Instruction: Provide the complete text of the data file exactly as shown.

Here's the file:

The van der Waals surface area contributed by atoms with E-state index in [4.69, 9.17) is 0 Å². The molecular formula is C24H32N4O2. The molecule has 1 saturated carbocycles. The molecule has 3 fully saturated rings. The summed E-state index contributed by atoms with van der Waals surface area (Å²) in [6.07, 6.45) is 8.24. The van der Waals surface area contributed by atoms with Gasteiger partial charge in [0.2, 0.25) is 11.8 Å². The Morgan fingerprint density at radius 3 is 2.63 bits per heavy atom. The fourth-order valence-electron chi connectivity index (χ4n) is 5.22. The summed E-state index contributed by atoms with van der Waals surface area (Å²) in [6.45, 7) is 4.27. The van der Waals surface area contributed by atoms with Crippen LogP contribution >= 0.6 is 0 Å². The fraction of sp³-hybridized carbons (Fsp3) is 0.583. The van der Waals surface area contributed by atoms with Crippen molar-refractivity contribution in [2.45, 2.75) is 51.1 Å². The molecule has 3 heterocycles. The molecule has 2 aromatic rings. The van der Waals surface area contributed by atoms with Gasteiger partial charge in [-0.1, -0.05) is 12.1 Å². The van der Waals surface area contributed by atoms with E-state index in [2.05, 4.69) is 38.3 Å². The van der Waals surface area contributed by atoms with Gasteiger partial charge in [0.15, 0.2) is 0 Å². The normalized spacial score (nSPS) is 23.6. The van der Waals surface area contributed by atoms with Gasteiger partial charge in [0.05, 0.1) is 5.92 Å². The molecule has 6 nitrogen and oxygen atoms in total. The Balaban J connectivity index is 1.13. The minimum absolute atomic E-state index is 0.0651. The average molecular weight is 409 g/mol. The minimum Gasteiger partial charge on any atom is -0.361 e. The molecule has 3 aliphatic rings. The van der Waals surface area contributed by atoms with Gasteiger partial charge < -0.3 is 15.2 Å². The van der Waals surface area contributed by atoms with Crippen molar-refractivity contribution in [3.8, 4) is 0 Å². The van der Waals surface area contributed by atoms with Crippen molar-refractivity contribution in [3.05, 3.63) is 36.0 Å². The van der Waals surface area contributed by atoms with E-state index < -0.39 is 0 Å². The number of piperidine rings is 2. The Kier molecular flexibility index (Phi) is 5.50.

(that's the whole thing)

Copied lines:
The van der Waals surface area contributed by atoms with E-state index in [4.69, 9.17) is 0 Å². The molecular formula is C24H32N4O2. The molecule has 1 saturated carbocycles. The molecule has 3 fully saturated rings. The summed E-state index contributed by atoms with van der Waals surface area (Å²) in [6.07, 6.45) is 8.24. The van der Waals surface area contributed by atoms with Gasteiger partial charge in [0.2, 0.25) is 11.8 Å². The Morgan fingerprint density at radius 3 is 2.63 bits per heavy atom. The fourth-order valence-electron chi connectivity index (χ4n) is 5.22. The summed E-state index contributed by atoms with van der Waals surface area (Å²) in [6.45, 7) is 4.27. The van der Waals surface area contributed by atoms with Crippen LogP contribution >= 0.6 is 0 Å². The fraction of sp³-hybridized carbons (Fsp3) is 0.583. The van der Waals surface area contributed by atoms with Crippen molar-refractivity contribution in [2.45, 2.75) is 51.1 Å². The molecule has 3 heterocycles. The molecule has 2 aromatic rings. The van der Waals surface area contributed by atoms with Gasteiger partial charge in [-0.1, -0.05) is 12.1 Å². The van der Waals surface area contributed by atoms with E-state index in [2.05, 4.69) is 38.3 Å². The van der Waals surface area contributed by atoms with Gasteiger partial charge in [0.15, 0.2) is 0 Å². The normalized spacial score (nSPS) is 23.6. The van der Waals surface area contributed by atoms with Gasteiger partial charge in [0.05, 0.1) is 5.92 Å². The molecule has 6 nitrogen and oxygen atoms in total. The Balaban J connectivity index is 1.13. The minimum absolute atomic E-state index is 0.0651. The average molecular weight is 409 g/mol. The minimum Gasteiger partial charge on any atom is -0.361 e. The molecule has 3 aliphatic rings. The van der Waals surface area contributed by atoms with Gasteiger partial charge < -0.3 is 15.2 Å². The van der Waals surface area contributed by atoms with Crippen molar-refractivity contribution in [3.8, 4) is 0 Å². The van der Waals surface area contributed by atoms with Crippen molar-refractivity contribution in [3.05, 3.63) is 36.0 Å². The van der Waals surface area contributed by atoms with E-state index < -0.39 is 0 Å². The number of piperidine rings is 2. The Kier molecular flexibility index (Phi) is 5.50.